I'm guessing some people will comment that archiving will be the driver, however I disagree. If humanity had managed to engineer a million year 5 1/4" floppy disk I'm certain that it's obsolescence would make its purpose moot.
    • Read the link!

      They're talking about preserving the Arts, Sciences and everyday life of now so there would be no guesswork in the future. We know the ancient Egyptians built the pyramids but we have no idea how . . .
    • libraries

      There are libraries that are already thousands years old, as of today. Apparently, whatever you store in a library must last longer.

      Also, it is very true, that when you reach certain information density, you start throwing out stuff. At some point, you throw out stuff that you ought to preserve, as happens today with paper documents. Lots of these are thrown away, without being digitized simply because the libraries are out of storage (for paper books). With digital stuff, even more is thrown out.
  • Overkill

    You only need to store the information for a few generations and expect that future generations will preserve it using their technology for their next few generations.
    Check out patent #7,489,818 for a technology that can get data saved for 500+ years today!
    • RE: Overkill

      The patent assumes a long-term archive medium. The patent covers encoding for long term storage, but not the underlying medium.

      R Harris
  • Why write it?

    Because the topic is interesting in itself. I respectfully suggest that anyone who fails to contrive uses for this has a failure of imagination.
    Otto Schlosser
    • Agreed

      It's discoveries like these that gets us one step closer to the Star Trek TNG memory cube.
  • gravitational field reversal

    we seem to be fine at imagining a future Earth where we can't access our electronic digital data, or at least a future Earth where re-archiving isn't going to happen (Revolution, Walking Dead, WW3 etc), if any of those scenarios happen wouldn't it be good to already have stored important stuff on non-electronic media that can last until the new civilizations can make use of it?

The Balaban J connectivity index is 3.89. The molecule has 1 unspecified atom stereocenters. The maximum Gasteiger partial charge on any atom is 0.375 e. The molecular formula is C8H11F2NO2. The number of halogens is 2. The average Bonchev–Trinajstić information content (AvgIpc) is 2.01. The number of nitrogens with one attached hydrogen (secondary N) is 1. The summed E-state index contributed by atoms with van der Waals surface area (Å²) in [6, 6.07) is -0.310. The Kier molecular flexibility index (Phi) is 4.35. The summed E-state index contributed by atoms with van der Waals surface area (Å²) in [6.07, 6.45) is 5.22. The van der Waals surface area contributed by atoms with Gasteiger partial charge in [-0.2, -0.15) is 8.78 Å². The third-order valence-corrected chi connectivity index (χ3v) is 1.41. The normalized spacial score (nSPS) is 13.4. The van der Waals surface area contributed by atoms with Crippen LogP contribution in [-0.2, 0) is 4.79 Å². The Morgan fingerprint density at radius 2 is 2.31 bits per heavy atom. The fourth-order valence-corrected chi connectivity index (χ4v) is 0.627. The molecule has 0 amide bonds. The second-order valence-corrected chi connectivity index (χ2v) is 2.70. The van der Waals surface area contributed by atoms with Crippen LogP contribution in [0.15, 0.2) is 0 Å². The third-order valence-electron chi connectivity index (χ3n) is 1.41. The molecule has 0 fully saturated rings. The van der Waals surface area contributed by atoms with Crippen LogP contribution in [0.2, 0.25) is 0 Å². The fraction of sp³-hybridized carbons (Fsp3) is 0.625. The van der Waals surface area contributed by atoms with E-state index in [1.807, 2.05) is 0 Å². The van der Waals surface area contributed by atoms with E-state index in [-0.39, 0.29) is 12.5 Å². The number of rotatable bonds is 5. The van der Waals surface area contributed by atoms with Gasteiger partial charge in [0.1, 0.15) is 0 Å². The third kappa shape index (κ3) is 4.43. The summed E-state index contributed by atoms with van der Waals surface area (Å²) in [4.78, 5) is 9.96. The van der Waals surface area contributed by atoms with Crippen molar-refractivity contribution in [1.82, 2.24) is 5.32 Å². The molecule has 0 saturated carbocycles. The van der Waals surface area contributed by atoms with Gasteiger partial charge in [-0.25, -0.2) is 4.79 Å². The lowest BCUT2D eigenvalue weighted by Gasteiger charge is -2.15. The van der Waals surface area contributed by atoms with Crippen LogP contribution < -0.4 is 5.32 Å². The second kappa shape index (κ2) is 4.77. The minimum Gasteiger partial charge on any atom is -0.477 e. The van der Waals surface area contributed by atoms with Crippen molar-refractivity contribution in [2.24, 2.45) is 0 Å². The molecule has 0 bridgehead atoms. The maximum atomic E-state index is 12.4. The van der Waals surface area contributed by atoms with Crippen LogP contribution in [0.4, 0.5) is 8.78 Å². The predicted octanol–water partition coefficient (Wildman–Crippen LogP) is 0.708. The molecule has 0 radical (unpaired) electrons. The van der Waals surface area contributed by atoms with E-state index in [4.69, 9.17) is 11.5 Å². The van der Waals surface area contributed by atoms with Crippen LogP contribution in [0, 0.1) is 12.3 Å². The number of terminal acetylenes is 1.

• Well, possibly.....

      However, how would a future civilization read the stored content?
      It's conceivable that an advanced race previously existed that has been catastrophically wiped out and we have no awareness of them and they chose to encode their civilization's data in granite, yet we've no concept of what to look for or how to read it ....
      • And yet

        Some day we might, so their effort has not gone to waste. If they had not stored their knowledge somehow, we have absolutely no chance to retrieve it, ever.
      • Crystal skull?

        This glaring flashing arrow of symbolism is REALLY blatant to me. But to date, we still haven't been able to abstract information from them.
        Then, it's been only a few decades since they've started to crop up...
        • What's really real?

          Most of the crystal skulls are fakes. How would we know an ancient database isn't a fake too, an electronic Piltdown Man? Eventually computing power will make anything electronic possible, much as CNC has made most any physical object possible.
  • Million year disc

    What is the point of having information stored that long if 1) You do not have the equipment necessary to access the info 2) The method used to read the information is forgotten? Archeologists do not automatically assume that everything they find from a past civilization could possibly be an item with information embedded within. Seems like a pointless exercise!
  • There's always something worth saving.

    OK, a million years is a bit silly, but something with more longevity that the present common technologies would be nice. Maybe all of your photographs are of you making ducklips in front of a mirror, but some folks have photos or historical docs that are truly worth archiving.
    Even a minor improvement in durability would be nice. I don't need a million-year disk any more than I need a race car, but both help drive the technological improvements that help us little guys.
  • So, you've made a Million year storage, now what?

    What is known as the dead sea scrolls were discovered in the late 1940's ish. Believed to be about 2,000 years old. That's nothing compared with a million year storage. Even after that time, not only did almost no one even knew how to read them. Many were destroyed by the people that discovered them. Not even knowing what they were, used as fuel for their cooking fires. Making a million year disk is merely technology. The more importantly should be a method to guarantee they are remembered so they don't end up in a 2K years cooking someones breakfast or not being knowingly destroyed by some future natural catastrophe, dictator or religious zealots like the buddas of bamiyan, the Aztec codex, and the Tikis of the Polynesians as just a few examples